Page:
Mrs. Dred Scott: A Life on Slavery's Frontier

By Lea Vandervelde | Go to book overview

CHAPTER 29
Declared Free

ALTHOUGH THE SCOTTS were declared free, there was a good chance that the widow’s attorneys would appeal. So, pending a possible appeal, they remained in custody. As long as D. N. Hall, their lawyer continued to hire Dred, he could avoid jail. Harriet remains unaccounted for. The Scotts were probably at greater liberty to organize their own work under this arrangement. The two girls, now reaching early adolescence, were never mentioned in these hiring contracts, nor in the state court papers.1

Ten days after the verdict, the Russells’ house, where it seems that Harriet had patiently waited for Dred, was mobbed by a crowd waiting to catch a glimpse of the debutante wedding and social spectacle of the year—as one historian described it, “the union of wealth and military prestige.”2 The Russells’ golden-haired Almira married a very promising West Point lieutenant, W. S. Hancock, who would eventually run for president with the nickname “Hancock the Superb.” Almira had made a very good catch.3

Lieutenant Buell, the stocky young man who had once been court-martialed as Capt. Bainbridge’s subordinate, was best man.4 Given Mary Bainbridge’s talent for social maneuvering, the Bainbridges were probably there also.5 Jefferson Barracks had again become the home of “a very lively garrison” with frequent parties and balls.6 The Russells went over the top in terms of finery for the wedding. Almira’s wedding dress was adorned with glass beads fashioned by immigrant German craftsmen. In the streets a rumor had circulated that the bride’s dress was made of glass, and a large crowd gathered around the house to see. The weather turned stormy, but the crowds stayed to glimpse the bride, despite the rain and lightning.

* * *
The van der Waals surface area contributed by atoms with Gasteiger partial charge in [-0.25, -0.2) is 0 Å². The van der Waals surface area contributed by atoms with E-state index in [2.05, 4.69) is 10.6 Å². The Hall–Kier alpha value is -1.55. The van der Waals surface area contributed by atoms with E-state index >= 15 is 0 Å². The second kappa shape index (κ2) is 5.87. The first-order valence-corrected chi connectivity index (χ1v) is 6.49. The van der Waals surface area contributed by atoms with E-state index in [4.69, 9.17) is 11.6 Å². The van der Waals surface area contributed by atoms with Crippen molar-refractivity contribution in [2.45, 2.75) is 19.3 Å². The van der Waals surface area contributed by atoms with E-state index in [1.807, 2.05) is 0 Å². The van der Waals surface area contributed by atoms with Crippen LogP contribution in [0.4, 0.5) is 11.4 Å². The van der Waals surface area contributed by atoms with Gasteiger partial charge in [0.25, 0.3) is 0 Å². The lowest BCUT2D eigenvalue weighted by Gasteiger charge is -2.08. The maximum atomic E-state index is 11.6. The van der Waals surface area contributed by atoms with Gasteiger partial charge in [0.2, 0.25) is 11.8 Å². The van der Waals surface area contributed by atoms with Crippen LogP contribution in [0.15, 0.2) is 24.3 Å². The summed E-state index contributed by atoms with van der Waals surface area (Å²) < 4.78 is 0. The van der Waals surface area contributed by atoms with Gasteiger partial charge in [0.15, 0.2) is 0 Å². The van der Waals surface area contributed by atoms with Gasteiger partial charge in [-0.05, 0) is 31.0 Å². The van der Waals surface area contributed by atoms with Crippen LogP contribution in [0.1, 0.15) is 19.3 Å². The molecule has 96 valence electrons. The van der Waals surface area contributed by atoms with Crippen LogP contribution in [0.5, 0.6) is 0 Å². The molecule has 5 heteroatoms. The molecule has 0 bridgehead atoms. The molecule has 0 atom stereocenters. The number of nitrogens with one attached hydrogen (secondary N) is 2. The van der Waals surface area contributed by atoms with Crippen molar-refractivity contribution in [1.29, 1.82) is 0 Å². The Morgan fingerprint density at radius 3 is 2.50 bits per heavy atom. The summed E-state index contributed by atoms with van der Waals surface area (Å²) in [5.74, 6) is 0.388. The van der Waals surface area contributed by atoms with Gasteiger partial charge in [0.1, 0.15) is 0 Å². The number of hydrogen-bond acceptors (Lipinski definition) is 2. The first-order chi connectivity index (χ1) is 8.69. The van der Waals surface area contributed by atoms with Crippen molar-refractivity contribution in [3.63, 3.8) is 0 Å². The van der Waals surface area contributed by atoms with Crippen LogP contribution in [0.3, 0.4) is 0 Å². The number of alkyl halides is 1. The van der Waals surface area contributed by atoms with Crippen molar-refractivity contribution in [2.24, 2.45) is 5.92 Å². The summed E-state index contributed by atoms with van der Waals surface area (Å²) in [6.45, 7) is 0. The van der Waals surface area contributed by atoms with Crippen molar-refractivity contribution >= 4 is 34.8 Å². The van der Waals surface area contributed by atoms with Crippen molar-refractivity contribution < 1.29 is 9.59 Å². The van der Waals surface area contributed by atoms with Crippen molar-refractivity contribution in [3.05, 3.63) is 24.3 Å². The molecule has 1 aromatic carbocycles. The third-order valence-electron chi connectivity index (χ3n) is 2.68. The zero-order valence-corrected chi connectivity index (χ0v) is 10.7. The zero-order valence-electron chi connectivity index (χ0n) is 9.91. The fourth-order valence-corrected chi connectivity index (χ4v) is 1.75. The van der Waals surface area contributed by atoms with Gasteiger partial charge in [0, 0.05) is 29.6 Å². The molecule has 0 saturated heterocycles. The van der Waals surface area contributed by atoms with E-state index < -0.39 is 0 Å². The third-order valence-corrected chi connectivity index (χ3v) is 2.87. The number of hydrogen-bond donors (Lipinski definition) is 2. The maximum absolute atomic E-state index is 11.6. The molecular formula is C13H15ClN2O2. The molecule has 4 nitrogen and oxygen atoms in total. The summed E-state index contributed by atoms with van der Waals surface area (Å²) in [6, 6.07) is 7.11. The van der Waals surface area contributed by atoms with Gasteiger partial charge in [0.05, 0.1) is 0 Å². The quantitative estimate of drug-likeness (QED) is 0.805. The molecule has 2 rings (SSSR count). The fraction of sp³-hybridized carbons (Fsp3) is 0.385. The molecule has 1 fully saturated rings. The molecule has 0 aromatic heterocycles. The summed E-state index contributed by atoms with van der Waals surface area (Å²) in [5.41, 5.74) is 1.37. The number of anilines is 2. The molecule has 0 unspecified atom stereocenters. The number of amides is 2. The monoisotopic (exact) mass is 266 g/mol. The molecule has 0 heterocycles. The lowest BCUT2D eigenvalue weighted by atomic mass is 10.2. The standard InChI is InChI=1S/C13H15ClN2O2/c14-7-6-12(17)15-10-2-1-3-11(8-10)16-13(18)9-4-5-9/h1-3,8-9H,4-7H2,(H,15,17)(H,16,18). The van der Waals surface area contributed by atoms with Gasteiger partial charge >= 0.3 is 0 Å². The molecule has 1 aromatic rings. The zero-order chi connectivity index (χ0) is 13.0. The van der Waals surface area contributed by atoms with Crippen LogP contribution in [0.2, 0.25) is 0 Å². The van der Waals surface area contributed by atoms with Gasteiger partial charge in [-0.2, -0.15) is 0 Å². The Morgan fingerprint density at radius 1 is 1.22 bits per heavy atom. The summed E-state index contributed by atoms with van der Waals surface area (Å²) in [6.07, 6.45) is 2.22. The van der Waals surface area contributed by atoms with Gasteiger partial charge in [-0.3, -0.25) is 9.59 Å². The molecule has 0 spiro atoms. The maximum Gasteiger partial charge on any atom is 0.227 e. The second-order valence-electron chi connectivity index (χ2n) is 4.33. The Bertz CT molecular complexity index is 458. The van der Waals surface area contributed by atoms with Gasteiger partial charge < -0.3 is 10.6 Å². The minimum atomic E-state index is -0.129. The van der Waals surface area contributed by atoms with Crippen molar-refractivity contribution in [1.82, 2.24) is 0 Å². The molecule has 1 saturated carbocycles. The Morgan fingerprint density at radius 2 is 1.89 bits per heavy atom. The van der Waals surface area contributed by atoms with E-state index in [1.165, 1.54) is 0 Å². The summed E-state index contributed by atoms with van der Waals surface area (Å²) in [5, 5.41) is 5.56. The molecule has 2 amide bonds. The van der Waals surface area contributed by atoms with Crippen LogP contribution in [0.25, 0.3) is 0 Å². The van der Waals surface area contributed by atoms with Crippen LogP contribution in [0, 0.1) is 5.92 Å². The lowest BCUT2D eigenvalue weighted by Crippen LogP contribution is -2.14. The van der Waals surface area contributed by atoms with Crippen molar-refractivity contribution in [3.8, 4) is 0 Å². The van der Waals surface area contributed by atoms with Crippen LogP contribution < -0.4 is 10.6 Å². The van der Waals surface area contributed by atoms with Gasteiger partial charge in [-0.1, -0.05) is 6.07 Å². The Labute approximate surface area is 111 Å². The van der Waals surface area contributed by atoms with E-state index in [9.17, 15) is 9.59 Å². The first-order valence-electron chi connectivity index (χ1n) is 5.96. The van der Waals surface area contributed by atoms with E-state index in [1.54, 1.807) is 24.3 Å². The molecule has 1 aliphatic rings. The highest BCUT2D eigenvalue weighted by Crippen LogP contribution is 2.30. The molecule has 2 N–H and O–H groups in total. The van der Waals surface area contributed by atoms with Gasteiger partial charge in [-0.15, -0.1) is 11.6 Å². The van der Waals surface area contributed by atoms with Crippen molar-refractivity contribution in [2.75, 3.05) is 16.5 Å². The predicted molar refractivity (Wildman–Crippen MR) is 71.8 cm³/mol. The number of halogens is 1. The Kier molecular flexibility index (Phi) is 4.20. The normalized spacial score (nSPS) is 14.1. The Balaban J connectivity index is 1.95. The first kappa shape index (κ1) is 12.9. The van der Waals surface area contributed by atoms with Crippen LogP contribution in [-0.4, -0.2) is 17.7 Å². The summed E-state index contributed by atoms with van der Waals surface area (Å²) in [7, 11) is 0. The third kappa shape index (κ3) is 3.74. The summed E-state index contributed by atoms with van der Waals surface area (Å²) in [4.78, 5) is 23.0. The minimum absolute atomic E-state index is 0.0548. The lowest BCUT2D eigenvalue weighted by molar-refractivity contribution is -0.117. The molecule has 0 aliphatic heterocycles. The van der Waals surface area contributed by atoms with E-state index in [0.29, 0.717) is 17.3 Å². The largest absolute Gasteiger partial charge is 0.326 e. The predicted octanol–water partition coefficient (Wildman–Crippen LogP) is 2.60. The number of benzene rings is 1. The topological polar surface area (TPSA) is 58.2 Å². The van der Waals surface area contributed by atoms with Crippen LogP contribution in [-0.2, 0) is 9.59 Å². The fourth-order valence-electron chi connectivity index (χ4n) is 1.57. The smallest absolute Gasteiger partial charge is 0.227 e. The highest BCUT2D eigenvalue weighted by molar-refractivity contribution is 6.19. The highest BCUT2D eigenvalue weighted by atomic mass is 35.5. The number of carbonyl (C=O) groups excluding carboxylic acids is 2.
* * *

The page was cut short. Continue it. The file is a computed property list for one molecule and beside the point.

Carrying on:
The bridal pair was also feted at the neighbors’ home. That the Harneys hosted a reception was a social compliment for the couple, since the wealthy heiress Mrs. Harney did not associate with “low people.”7 Col. Harney was famous for taking a tough line in executing the Seminoles in war as well as being the army officer who had beaten a slave woman to death, a crime for which he’d been charged but

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